The Wharf: A New Development that Creates a Sense of Place

The plan was for a tour of The Wharf in Washington, DC as part of IDX Global’s Legislative Meetings. But in the “new normal” that was set upon us, the conference, and the tour were cancelled. So, I thought I’d have a digital tour of sorts. Obviously, all the photos were taken before COVID-19 and no one knows for sure what rules will be in place to when we are able to enjoy The Wharf in the days to come.

View of The Wharf showing a band playing on a floating stage by the water

Photo Credit: Courtesy of The Wharf, Washington, DC

The Wharf, a $2.5 billon, 24-acre development along one mile of the Potomac River’s Washington Channel, is the largest development in Washington, D.C. and the second largest, active waterfront development in the country. It  has reestablished Washington, D.C. as a true waterfront city and world-class destination. 

Not only does The Wharf feature residential, office, hotel, retail, and cultural uses, as well as a marina, it was built on the vision of creating a place that brings the community together — a place where DC meets to enjoy one-of-a-kind experiences at the waterfront. Accordingly, it includes 10 acres of public waterfront parks, promenades, piers, and docks – all complemented by monumental views and a vibrant culture. Visitors can rent kayaks and paddleboards; go for a skate in the winter; relax by a firepit; or take a stroll along the piers and parks. In addition, The Wharf hosts year-round events and activities that make it an even more desirable place to go.

A collage of photos at The Wharf showing people seating around a firepit and another photo showing people watching a concert

Photo Credit: Courtesy of The Wharf, Washington, DC

The Wharf has set the standard for a mixed-use, walkable development across the country. Blocks are short, streets are narrow, styles vary, and the buildings come in an assortment of sizes, from a tented kiosks all the way to a 501-unit residential building encircling a 6000-seat concert hall. Buildings sit just back from the water and a few steps above the esplanade, which gives each one its own terrace or front porch. There are narrow woonerf-style curbless cobblestone roads — where cars, bicycles, pedestrians, and joggers all share the same space.

People walking on the boardwalk at The Wharf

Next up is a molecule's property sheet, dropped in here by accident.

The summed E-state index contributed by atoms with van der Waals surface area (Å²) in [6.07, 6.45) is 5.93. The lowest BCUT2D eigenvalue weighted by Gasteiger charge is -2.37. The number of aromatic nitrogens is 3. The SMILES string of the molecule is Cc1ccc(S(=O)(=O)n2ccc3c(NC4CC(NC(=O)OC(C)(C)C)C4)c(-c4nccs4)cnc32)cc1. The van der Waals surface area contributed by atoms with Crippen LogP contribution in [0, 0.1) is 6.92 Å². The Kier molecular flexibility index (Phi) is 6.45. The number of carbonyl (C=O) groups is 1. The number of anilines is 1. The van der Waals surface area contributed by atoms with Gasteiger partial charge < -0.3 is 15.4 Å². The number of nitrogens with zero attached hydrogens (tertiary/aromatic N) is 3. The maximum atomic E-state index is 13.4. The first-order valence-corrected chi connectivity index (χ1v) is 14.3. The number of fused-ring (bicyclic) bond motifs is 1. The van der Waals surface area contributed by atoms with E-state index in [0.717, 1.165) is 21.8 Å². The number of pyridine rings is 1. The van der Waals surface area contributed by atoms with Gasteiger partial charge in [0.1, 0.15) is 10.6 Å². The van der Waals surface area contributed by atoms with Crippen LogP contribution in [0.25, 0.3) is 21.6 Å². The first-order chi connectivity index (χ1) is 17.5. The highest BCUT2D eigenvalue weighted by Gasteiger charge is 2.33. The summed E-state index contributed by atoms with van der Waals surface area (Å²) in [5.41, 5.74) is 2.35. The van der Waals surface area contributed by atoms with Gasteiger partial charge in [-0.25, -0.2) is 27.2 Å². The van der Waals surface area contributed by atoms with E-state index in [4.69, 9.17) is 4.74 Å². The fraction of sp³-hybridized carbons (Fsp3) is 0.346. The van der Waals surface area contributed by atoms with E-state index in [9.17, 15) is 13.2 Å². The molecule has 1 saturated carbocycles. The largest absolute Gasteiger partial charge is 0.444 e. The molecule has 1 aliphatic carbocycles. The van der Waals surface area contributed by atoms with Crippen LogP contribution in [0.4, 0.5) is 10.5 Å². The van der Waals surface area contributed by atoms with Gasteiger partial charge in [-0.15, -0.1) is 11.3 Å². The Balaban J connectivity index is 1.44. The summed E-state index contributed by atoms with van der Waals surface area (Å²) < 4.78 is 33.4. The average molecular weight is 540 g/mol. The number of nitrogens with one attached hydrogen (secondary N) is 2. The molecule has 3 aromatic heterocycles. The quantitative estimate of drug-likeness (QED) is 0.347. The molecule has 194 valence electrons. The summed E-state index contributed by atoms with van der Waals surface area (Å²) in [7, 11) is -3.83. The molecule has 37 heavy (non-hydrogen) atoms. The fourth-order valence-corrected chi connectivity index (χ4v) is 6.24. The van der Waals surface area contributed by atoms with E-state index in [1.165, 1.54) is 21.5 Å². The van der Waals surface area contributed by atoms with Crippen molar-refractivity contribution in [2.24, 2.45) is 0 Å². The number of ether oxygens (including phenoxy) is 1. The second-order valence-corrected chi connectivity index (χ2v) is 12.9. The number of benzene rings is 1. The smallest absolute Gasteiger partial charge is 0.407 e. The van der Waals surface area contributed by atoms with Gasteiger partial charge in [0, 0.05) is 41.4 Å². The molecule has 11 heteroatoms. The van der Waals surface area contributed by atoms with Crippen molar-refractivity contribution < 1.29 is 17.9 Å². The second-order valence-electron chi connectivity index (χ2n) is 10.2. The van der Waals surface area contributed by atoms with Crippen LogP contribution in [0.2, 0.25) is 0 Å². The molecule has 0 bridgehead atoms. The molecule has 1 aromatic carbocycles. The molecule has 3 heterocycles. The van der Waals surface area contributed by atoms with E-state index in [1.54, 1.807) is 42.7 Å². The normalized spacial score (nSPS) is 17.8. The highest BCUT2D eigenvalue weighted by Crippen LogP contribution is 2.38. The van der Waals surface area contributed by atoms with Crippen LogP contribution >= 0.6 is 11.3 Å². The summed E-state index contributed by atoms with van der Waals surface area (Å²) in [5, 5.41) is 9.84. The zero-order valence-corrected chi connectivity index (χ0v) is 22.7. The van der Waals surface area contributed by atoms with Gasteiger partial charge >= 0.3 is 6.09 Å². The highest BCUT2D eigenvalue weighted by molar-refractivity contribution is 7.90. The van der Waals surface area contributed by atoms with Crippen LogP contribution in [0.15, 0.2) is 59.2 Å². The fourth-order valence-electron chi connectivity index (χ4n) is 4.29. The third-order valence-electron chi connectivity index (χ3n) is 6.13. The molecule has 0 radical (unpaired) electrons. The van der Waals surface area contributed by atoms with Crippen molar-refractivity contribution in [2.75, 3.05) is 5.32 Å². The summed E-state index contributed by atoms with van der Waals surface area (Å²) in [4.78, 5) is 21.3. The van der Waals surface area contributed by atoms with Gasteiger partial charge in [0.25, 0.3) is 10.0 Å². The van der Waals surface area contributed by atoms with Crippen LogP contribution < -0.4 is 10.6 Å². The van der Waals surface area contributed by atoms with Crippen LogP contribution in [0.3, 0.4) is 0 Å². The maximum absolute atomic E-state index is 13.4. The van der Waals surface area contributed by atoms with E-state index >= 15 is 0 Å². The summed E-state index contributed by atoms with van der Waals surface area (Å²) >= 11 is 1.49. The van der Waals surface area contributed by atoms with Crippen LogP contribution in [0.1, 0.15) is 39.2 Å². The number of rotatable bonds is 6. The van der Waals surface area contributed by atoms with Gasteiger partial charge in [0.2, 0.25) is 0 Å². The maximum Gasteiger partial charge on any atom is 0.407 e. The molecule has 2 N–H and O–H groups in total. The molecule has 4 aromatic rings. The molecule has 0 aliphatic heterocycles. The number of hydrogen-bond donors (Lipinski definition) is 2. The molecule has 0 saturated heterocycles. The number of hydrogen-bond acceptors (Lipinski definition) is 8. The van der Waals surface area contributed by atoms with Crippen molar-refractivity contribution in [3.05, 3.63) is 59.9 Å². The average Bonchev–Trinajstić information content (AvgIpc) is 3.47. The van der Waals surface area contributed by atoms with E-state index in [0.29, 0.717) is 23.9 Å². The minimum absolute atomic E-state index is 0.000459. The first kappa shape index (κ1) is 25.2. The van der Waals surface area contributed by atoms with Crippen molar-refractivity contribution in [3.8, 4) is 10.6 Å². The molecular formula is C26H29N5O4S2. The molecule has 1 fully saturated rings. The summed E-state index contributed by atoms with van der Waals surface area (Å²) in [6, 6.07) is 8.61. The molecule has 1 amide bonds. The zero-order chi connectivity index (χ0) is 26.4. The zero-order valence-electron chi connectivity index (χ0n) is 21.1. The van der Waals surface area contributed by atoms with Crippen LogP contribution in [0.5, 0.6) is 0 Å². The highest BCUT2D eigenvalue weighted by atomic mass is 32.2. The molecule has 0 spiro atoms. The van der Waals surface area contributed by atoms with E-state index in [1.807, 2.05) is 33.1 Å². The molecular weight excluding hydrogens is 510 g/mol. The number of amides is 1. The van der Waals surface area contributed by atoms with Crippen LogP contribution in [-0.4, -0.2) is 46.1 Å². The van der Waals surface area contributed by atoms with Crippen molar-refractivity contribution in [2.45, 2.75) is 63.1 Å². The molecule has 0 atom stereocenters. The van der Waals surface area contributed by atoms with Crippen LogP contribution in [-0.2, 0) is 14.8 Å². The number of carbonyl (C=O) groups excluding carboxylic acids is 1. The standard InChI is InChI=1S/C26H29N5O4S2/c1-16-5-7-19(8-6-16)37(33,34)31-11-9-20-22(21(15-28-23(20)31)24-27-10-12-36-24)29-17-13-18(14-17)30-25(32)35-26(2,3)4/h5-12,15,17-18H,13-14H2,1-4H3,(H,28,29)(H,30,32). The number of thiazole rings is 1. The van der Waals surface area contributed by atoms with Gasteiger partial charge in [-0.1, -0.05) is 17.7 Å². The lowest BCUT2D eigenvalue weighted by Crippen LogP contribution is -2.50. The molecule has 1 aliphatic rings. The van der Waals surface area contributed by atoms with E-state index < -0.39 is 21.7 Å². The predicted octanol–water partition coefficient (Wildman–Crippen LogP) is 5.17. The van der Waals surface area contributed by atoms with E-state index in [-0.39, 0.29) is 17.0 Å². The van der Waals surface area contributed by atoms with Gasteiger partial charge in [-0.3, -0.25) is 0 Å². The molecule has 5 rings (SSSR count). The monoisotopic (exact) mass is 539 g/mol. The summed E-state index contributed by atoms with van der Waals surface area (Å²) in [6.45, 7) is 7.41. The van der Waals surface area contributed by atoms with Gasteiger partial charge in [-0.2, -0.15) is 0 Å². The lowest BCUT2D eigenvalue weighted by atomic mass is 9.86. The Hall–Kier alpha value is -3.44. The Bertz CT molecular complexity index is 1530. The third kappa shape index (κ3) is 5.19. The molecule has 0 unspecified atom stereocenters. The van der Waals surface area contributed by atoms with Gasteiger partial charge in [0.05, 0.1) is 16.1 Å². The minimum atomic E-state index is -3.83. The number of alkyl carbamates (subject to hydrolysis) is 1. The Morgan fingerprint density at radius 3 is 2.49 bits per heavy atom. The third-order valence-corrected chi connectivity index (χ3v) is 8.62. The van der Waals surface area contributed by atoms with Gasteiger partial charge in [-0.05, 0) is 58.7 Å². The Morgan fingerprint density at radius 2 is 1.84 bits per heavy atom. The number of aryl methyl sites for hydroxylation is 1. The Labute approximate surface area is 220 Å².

Photo Credit: Courtesy of The Wharf, Washington, DC

The Wharf also brought new connectivity to the existing Southwest neighborhood, linking the old and the new together. For example, the developers of The Wharf partnered with the Southwest Business Improvement District (SWBID) and the National Park Service at nearby Banneker Park to install a new bike path and pedestrian stairwell, which recently won ‘Best Public Staircase’ in Washington City Paper’s ‘Best of D.C.’ awards. And now the SWBID is working with the Washington Metropolitan Area Transit Authority to plan improvements to wayfinding and the user experience at and around the L’Enfant Metro subway station to guide people to The Wharf.

A view showing some of The Wharf office buildings

Photo Credit: Courtesy of The Wharf, Washington, DC

The Wharf is also accessible to multiple transit options. Metro and VRE (Virginia Railway Express) are within easy walking distance, and Reagan National Airport and Union Station are about ten minutes away by car. Capital Bikeshare is available onsite and there is also an hourly water taxi connecting The Wharf to Georgetown, Old Town Alexandria, and National Harbor.

A view of The Wharf showing the Potomac Water Taxi boat and the boardwalk and restaurants in the background

Photo Credit: Courtesy of The Wharf, Washington, DC

In addition to placemaking and walkability features, sustainability was at the forefront of the development and started at the master planning stage and was part of every decision of development, design, construction, and operation. The Wharf:

  • Was designed to achieve LEED® ND Gold for the entire Wharf development, and is targeting LEED Gold or Silver for individual buildings;
  • Utilizes architecture and materials that are durable, resilient, and will age gracefully;
  • Constructed an innovative cistern system, permeable pavements, and substantial vegetative bioretention for stormwater runoff management;
  • Installed green roofs, 300 new trees, preservation of mature oaks, and 340 square feet of floating wetland systems; and
  • Takes advantage of multiple forms of on-site sustainable energy production and conservation, including a co-generation plant and energy-efficient lighting.
Aerial view of an ice cream parlor at The Wharf with construction going on in the back

Photo Credit: Courtesy of The Wharf, Washington, DC

Building on this success of the development to date, Hoffman-Madison Waterfront began Phase 2 of The Wharf in early Spring of 2019, with an expected completion date in 2022. Phase 2 will feature an additional 1.15 million square feet of mixed-use development, including office, residential, marina, and retail space, as well as parks and public spaces.

View of The Wharf showing the waterfront buildings and the marina on the Anacostia River

Photo Credit: Courtesy of The Wharf, Washington, DC

So, in May, 2021, when the tour of The Wharf will hopefully be re-scheduled pending the post-COVID-19 world, we will get to see more of this great, walkable, amenity-rich development that creates a sense of place for both residents and visitors alike. 

IDX Real Estate